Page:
Opinion

Why transformative development innovation needs patient realists

Published on 12 February 2016

Image of Ben Ramalingam
Ben Ramalingam

Research Fellow

Launching the Global Innovation Fund

This week saw two seemingly unrelated events – the launch of the Global Innovation Fund’s (GIF) first round of grantees, and the discovery by an international network of physicists of gravitational waves, proving yet another prediction by Einstein.

The GIF first. Billed as ‘DARPA for development’ during its inception, the GIF is a $200m collaboration between USAID (building on its Development Innovations Model model), UK Department for International Development, Sida, Australian Department of Foreign Affairs and Trade and Omidyar. The idea is that through making different kinds of financing available – from grants to loans and shares – a wide range of development challenges can be addressed through novel and creative approaches.

The messages at the Nesta launch were very clear – that development problems could be solved by more and better innovation, that innovation was about creativity, results and scale; that anyone could apply, from anywhere, any time of year; and that this signaled a move to a new kind of development thinking and practice.

The grantees were a diverse mix – addressing everything from youth employment and teenage pregnancy to digital systems for global cash transfers and children’s nutritional supplements. And a great range of ways of communicating the projects were also on display – most memorably a collective rap involving all 150 attendees about changing sexual behaviours. So too was the mix of approaches to financing innovation on display – grants, equity, and loans. The speakers and panelists made some great points, including the following:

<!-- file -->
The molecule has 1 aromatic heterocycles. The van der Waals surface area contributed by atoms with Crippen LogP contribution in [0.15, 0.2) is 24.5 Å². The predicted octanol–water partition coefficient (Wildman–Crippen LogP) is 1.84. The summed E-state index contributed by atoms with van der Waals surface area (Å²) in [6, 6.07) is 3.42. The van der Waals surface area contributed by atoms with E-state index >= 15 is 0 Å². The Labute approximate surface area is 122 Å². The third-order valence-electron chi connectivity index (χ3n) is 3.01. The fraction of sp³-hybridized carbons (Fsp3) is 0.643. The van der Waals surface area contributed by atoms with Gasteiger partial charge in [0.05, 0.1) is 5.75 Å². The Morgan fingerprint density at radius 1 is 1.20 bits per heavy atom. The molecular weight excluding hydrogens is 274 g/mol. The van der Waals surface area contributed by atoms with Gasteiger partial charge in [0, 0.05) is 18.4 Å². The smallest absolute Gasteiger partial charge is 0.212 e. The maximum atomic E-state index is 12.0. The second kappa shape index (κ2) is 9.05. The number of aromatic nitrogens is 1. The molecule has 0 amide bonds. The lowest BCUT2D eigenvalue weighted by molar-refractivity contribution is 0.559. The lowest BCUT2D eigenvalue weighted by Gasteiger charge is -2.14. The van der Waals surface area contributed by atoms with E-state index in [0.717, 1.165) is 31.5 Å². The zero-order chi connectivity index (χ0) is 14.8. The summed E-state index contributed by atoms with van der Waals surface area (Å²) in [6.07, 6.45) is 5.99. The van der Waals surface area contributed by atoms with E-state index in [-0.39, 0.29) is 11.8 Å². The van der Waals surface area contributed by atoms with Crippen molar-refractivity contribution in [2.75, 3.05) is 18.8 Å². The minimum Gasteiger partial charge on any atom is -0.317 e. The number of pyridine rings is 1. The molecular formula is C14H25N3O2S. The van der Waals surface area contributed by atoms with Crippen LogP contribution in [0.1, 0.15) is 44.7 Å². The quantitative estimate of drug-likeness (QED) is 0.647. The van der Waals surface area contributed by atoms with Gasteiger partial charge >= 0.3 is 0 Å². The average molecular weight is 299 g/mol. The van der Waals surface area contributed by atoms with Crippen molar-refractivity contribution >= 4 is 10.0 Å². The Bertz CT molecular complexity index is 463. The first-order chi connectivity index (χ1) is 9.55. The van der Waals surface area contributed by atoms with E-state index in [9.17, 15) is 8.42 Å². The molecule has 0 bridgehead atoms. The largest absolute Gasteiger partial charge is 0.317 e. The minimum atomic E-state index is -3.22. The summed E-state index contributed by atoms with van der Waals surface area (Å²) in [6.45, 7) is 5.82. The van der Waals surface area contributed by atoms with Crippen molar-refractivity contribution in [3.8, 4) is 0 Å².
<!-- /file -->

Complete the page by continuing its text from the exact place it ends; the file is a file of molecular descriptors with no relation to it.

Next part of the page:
• That development innovation work was itself an experiment in whether innovation was endogenous to economic systems or could be actively supported and enabled through conscious investments.
  • That local ownership and engagement was vital for innovations that scale.
  • That there were many different routes to scale, and the GIF would need to engage with all of these – ranging from commercialisation to government take-up to open source dissemination to direct replication.
  • That the GIF should be ever alert to the dangers of technocracy and keep political economy considerations around innovation in mind, especially when trying to reach the poorest and most marginalised. 

Lessons with gravitas

So what is the connection to the much-lauded discovery of gravitational waves? The announcment by the Laser Interferometer Gravitational-Wave Observatory (LIGO) Laboratory – a billion dollar international consortium –signaled the first direct detection of the prediction made by Einstein in his general theory of relativity of how gravity works (see the great cartoon explanation by PhD Comics). Depending on who you listen to this is the news story of the year, the century or even the millennium – for many physicists, this has been described as akin to the first time humankind pointed a telescope into the skies. This is not the place to assess such claims – not least because it’s not the specifics of the discovery but the lessons from the process that I am interested in here.